By Scott Calvert | firstname.lastname@example.org
December 14, 2008
He's in the Army now. But he doesn't act it. Not with that slouchy
posture and white hoodie, that scraggly beard. Not with that mumble,
swallowed up by the breeze whipping down Laurel Street in Pocomoke City.
Soon enough, 20-year-old Xavier Arnold will be Private Arnold. Soon
enough, he'll have to look and sound a lot more like Sgt. 1st Class
James Gill, the clean-shaven, clear-voiced, uniformed soldier who
stood beside him the other day in tan combat boots.
Next month Arnold will leave this Lower Eastern Shore town, his
family, his girlfriend and their baby and report to basic training.
Gill made it happen. He's the affable U.S. Army recruiter who met
Arnold last year at Pocomoke High and stuck close until he enlisted
two weeks ago.
Gill knows Arnold could wind up in a war zone and get hurt, or worse.
After something bad happened to an early recruit, the guilt ate at
Gill. But he says the odds and the opportunities favor Arnold. So
he's pleased for the young man, and for himself.
Arnold was Gill's third enlistee of the month, helping the recruiting
station based in Salisbury to double its quota of six. That in turn
contributed to a solid month for the larger Delmarva Company and its
parent Baltimore Recruiting Battalion at Fort Meade.
The military is in the midst of a recruiting boom thanks to a host of
factors: fewer jobs in the civilian world, less violence in Iraq, fat
signing bonuses. In the past year the Army, Navy, Marines and Air
Force have all met or beat their recruiting goals.
"It definitely helps that the news out of Iraq is not quite as
negative," said Capt. Christian Miller, head of Delmarva Company.
"You combine that with the downturn in the economy - layoffs, plant
closings - and the military is a very good option these days."
Enlistment bonuses as high as $40,000 are a big draw. That is how
much Arnold will receive during his four-year hitch. Unlike a
fast-food joint or a chicken plant, the Army will teach him radio
repair, a skill that should lead to a decent career.
Of course, the Army could also put him in mortal danger in Iraq or
Afghanistan. With a nonchalant air, Arnold declares he'd like to go
to war: "Fun, excitement, bullets flying around."
For Gill and fellow recruiters, life has gotten easier as it's gotten
harder for many Americans. In late 2005, when he started recruiting,
the economy was humming and Iraq was sliding deeper into chaos.
"A lot of the high school seniors and the grads felt as if they had
more options and they didn't really look at the Army as one of the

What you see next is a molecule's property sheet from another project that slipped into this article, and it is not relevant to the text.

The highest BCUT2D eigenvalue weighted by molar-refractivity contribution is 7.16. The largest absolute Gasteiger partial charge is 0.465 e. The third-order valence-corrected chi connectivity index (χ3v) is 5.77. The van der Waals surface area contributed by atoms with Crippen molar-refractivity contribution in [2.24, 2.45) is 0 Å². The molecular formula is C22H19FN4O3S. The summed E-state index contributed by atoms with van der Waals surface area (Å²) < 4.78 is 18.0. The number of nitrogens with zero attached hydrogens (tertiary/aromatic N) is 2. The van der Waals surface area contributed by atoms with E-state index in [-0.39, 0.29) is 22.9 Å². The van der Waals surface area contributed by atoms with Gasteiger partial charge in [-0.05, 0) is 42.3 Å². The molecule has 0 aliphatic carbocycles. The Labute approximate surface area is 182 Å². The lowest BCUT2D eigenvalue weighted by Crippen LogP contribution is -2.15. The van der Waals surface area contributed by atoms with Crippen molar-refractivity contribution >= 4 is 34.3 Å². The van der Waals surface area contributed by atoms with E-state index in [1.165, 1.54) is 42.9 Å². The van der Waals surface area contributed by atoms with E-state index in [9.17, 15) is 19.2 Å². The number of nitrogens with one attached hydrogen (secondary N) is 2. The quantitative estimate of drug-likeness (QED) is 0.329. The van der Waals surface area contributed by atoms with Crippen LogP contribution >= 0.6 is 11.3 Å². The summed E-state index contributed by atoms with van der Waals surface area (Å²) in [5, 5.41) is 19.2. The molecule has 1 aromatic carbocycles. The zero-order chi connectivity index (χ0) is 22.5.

major choices," Gill said last week at the Salisbury station, a
strip-mall storefront wedged between an Outback steakhouse and a
beauty supply shop.
"They're really looking at the Army more," he said, though it's too
early to tell what effect the dicey situation in Afghanistan might have.
Gill, 30 enlisted in 1996 out of high school in State College, Pa. He
had the usual reasons: to see the world and earn money for school.
Later, he tried college for two years but missed the Army life and
camaraderie. His postings have taken him from South Korea to Fort
Irwin, Calif. He took part in the 2003 invasion of Iraq with the 82nd
Airborne Division and then spent nine months at a base near Fallujah.
When his recruiting orders came, he wasn't thrilled. Recruiters to
him were "second-tier soldiers, not even real Army, paper pushers."
Worse, he initially struggled at his first post near Pittsburgh. He
didn't reel in a single recruit for four months.
One recruit he did eventually land ended up haunting him. He was an
18-year-old named Jimmy Hawkins. In Baghdad, he got shot in the leg,
shattering his femur. Hawkins didn't die or even lose the leg, but
he'll always limp. The news hit Gill hard.
"It was like being punched in the stomach; everything just dropped
out of you," he said "That guilt made it hard to recruit. You develop
relationships with these guys."
In September 2007, Gill transferred to Salisbury, home to six
active-duty recruiters and two civilians. The Army shares quarters
with the three other branches, and there's a friendly rivalry. Gill
has recruited 45 soldiers all told, eight of them women.
The job is punishing. Gill works 12-hour days Monday to Friday and 9
to 5 on Saturday. Some Sundays he drives recruits to Fort Meade so
they can enlist the next day. He has little personal life. He rarely
sees his three kids, who live with his former wife in North Carolina.
But Gill says he enjoys putting promise-filled but directionless
persons on a path that may be good for them and the Army. He makes
sure prospects realize that the chances of going to a war zone are
50-50 and that there are no guarantees.
In Salisbury, Gill was assigned three high schools, including
Pocomoke. One day last year, Arnold stopped at his display table near
the cafeteria for the free Army pens. The two got to talking, and
Gill made plans to visit with him and his mother.
That encounter led to the moment last week when Gill pulled up on
Laurel Street in his government Chevy. He had to drop off some
paperwork for Arnold, whom he calls "a good kid" lucky to escape
bleak job prospects on the Lower Shore.
After a minute, Arnold stepped out of the home of his 18-year-old
girlfriend, Quadera Mills. They had been spending time with their
infant son, Xavier Jr. "You show your mom the contract?" Gill asked
him. He had, and she had no questions, just enthusiasm.
"She's blasting stuff around," Arnold said, "calling everybody she knows."
"For real?" Gill asked.
For real. Arnold reports for basic training in five weeks. Gill
reports even sooner to his new post at Fort Lewis, Wash. He requested
Fort Bragg to be near his kids. But the Army said he was needed in
Washington state as a platoon sergeant. That, as Arnold will learn,
is an order.